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New Forest Service Report Shows Sharp Decline In Visitors

New Forest Service Report Shows Sharp Decline In Visitors
Western Slope No Fee Coalition

A Forest Service report released July 23, 2009 shows that visitors are staying away from National Forests in droves, and that the declines began well before the current economic downturn. Nationwide, recreational visits are down 14% since 2004 and 18% since 2001. Every one of the Forest Service's nine Regions has taken a hit.

The newly issued report, based on surveys of forest visitors from 2003 through 2008, shows significant decreases in every part of the country. The Pacific Northwest forests saw the largest reduction, 34% since 2004, with the 20-state Northeast Region close behind, down 26% during the same period. The smallest decline of 4% was in the Southeast Region, which encompasses 13 states and Puerto Rico.

The report is the fourth issued by the National Visitor Use Monitoring office of the Forest Service since the agency began a systematic survey of National Forest visitation in 2000. Prior to that, visitation estimates were little more than wildly inflated guesses.

The reports have shown a steady decline, from 214.2 million visits in 2001 to 204.8 million in 2004, to 178.6 million in 2007, and now 175.6 million in 2008. The 18% decline since 2001 equates to 38.5 million fewer National Forest visits per year.

The report does not speculate on reasons for the decline. However, advocates for free public access to public lands point to the increasingly common fees charged to visitors as one reason for the falling visitation. According to Western Slope No-Fee Coalition President Kitty Benzar, "Fees were already driving many families away from public lands, even while times were good. The economic crisis we're facing now will exacerbate a very worrisome trend. As household budgets are cut to the bare bones, visiting a National Forest will be just another luxury item that can be done without."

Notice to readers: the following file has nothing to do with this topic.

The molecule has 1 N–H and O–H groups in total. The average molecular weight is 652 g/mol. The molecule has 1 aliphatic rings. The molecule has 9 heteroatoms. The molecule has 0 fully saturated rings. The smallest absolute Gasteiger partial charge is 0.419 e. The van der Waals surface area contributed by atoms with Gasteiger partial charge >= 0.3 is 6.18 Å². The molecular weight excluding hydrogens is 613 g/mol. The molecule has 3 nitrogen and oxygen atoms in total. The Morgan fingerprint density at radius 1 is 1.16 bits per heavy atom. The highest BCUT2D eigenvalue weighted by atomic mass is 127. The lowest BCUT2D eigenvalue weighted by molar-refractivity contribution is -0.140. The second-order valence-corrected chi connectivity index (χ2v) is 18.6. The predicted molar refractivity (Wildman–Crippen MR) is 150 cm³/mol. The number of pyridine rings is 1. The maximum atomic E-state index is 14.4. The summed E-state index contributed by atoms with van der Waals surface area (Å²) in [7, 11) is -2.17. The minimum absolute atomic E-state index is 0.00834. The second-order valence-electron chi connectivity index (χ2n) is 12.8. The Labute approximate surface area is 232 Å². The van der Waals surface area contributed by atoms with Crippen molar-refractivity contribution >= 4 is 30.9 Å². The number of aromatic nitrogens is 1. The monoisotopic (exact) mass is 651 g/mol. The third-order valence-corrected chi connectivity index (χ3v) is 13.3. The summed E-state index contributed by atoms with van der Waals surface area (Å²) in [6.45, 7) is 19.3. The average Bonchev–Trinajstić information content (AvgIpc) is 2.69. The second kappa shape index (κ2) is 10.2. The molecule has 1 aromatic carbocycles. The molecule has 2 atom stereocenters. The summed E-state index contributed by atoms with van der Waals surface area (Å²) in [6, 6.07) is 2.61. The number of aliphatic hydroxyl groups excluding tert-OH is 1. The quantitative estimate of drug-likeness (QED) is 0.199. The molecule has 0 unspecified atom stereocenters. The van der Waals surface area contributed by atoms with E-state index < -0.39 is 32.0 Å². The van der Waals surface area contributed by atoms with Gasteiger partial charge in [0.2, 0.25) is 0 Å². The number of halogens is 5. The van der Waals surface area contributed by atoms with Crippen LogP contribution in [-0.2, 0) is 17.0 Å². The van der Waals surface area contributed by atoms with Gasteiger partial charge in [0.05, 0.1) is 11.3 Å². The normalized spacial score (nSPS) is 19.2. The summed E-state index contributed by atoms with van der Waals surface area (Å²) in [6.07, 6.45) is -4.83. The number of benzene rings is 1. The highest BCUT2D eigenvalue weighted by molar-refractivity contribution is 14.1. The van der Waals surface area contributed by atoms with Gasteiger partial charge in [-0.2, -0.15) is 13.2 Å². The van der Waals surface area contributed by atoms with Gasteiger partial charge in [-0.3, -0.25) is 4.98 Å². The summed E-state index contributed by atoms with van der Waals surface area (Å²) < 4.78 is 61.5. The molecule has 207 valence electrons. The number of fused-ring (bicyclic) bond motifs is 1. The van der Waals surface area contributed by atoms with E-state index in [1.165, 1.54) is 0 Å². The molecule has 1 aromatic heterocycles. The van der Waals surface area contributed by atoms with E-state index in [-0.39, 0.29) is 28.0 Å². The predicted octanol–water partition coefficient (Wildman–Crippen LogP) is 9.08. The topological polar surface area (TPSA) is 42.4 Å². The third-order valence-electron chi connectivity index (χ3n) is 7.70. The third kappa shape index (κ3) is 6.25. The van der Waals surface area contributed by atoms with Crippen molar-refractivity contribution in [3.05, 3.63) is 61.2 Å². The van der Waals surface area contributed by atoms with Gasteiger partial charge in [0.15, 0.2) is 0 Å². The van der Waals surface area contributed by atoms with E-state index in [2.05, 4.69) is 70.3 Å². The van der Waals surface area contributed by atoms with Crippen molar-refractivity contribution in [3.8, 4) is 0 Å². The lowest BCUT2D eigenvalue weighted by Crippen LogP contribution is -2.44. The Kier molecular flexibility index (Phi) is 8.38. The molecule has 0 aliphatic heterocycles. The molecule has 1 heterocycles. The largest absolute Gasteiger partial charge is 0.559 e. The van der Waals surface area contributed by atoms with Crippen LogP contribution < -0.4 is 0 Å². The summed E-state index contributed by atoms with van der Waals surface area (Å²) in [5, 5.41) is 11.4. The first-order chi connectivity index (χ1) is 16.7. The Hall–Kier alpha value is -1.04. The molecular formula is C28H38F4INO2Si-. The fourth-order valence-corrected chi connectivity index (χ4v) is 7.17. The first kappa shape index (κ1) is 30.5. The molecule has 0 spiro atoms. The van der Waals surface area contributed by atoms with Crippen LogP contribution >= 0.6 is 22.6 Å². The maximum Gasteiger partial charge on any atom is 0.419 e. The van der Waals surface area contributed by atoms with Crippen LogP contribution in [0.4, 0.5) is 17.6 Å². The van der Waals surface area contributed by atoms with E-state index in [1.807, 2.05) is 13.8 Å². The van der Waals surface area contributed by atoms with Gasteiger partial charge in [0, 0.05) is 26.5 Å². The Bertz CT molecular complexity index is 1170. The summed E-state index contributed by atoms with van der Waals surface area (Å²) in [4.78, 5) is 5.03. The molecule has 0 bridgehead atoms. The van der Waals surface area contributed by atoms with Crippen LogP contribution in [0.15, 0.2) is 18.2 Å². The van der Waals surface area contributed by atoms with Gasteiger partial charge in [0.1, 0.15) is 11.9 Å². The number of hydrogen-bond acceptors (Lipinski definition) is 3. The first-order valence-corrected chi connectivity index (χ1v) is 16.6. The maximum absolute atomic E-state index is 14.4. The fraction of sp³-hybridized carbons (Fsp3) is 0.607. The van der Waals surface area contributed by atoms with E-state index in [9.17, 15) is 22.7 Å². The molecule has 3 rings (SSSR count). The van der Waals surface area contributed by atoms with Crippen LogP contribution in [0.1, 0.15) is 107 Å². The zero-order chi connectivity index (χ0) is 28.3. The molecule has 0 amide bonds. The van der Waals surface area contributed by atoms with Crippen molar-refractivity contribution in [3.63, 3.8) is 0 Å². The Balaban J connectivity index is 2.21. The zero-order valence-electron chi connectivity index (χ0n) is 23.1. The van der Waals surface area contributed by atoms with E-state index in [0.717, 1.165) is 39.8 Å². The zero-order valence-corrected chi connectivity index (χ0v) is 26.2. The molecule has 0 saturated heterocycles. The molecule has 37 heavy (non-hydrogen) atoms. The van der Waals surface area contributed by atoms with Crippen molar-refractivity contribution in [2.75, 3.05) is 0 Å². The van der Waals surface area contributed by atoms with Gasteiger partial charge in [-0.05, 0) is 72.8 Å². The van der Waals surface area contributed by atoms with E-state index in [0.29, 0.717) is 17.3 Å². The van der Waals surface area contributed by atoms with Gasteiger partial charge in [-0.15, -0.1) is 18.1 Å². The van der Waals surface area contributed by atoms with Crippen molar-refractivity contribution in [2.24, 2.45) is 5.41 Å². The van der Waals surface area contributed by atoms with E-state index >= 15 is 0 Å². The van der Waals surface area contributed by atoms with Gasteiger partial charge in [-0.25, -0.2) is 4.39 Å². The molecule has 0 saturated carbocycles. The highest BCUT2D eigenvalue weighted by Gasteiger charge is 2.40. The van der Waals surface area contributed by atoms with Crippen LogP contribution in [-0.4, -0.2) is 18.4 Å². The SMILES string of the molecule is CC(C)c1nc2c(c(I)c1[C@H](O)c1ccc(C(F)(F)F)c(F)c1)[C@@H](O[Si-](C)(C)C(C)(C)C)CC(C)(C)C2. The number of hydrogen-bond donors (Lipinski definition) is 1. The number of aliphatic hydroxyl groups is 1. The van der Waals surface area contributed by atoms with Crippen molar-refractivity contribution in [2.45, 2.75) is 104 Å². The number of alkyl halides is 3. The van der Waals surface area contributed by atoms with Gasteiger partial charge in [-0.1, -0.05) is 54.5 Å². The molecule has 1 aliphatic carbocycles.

Benzar says the declines are having a disproportionate impact on rural residents. "This is hitting rural areas from two directions," she said. "First, they often depend on tourism and anything that adds to travel costs slows that and hits their economies hard. Second, almost half of Forest visitors are locals living within 50 miles, and they are the folks least able to afford these access fees."

The end result, Benzar fears, is that both urban and rural kids will spend more time indoors playing video games because it costs too much to take the family camping, fishing, hiking, or even for a picnic in the woods.

A key finding of the report is that relatively few Forest visitors use constructed facilities such as swimming sites, specialized OHV trails, and visitor centers. Over 40% of visits involved no use of constructed sites at all. Of those that did, only Scenic Byways (usually state highways or county roads) and National Forest roads were used during more than 10% of visits. According to Benzar, this is an indication that the Forest Service needs to rethink how it allocates its appropriated funding. "Constructed facilities are expensive to build and maintain and yet they serve relatively few visitors," she noted. "Most visitors are very satisfied with minimal facilities, but too often their access is blocked by a fee to park at a trailhead or for a dispersed camping area."

Fees for day-use areas, scenic roads, trails, and general access to National Forests, as well as lands managed by the Bureau of Land Management and other federal agencies, were first imposed in 1996, under a program known as Fee Demo. That was repealed in late 2004 and replaced with a permanent fee program known as the Federal Lands Recreation Enhancement Act. Since the FLREA went into effect, over 260 additional sites have been put under fees, and existing fees have been raised at over 800 recreation sites.

A bipartisan bill to repeal the FLREA, S.868 The Fee Repeal and Expanded Access Act, has been introduced in the U.S. Senate, with sponsorship by Montana Senators Max Baucus and Jon Tester and Idaho Senator Mike Crapo. The bill has been referred to the Senate Energy and Natural Resources Committee.
-©2008 Western Slope No Fee Coalition




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